Migrate your MongoDB architecture to PostgreSQL, the working way

Migrate your MongoDB architecture to PostgreSQL, the working way

A hands-on guide to moving from MongoDB to PostgreSQL without major disruptions

At the start of 2022, nearly a year since its launch, the R&D group at Grip Security was experiencing quite a pain point.
We had a centralized database based on MongoDB that all our deployments were using for daily sync and data transfer, and it was getting harder to maintain and keep track of changes. Worst of all, we were using unstructured documents relationally, forcing our code to validate the documents’ structure and data as more types of information entered our pipeline.

We were already using PostgreSQL in a different database, so we figured we could use it in the centralized one as well. I was tasked with spearheading the migration project – defining the new database, writing the necessary code, and converting our system to use the new DB.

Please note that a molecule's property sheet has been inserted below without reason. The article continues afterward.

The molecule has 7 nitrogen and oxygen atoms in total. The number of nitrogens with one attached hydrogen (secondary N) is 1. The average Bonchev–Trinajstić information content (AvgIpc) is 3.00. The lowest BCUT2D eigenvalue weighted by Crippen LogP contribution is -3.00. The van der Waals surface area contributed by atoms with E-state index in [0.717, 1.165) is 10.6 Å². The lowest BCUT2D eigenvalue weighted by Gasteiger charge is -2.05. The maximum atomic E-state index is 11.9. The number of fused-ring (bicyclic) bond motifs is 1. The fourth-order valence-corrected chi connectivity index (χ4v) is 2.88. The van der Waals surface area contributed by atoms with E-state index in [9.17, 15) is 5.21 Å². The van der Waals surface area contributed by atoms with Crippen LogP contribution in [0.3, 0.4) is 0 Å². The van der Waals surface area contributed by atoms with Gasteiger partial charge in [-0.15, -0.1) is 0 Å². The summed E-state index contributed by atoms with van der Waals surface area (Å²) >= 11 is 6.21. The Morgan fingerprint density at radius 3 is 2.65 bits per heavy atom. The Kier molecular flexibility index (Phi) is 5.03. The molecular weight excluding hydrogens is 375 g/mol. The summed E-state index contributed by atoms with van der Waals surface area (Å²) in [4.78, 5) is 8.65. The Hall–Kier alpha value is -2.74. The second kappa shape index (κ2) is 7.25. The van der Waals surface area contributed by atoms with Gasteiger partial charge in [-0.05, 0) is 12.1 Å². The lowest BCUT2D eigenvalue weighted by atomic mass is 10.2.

This blog post explains our process of migrating our centralized database architecture from MongoDB to PostgreSQL, without too much focus on data transfer. Let’s dive in!

First step: Defining the DB requirements using UML diagrams

Our Mongo database had several unused collections and excess data that no one was querying. We wanted to improve our data model and introduce new relations between our objects. So, the first step was to design the new desired database scheme, based on the existing data structure.

The clearest way of creating the DB structure and explaining the required relations was using a UML diagram. UML (Unified Modeling Language) was created to standardize software systems design. We used structural UML diagrams to help visualize the models (i.e., tables) with their properties (i.e., columns) and the relationships between them using specific connectors and arrows.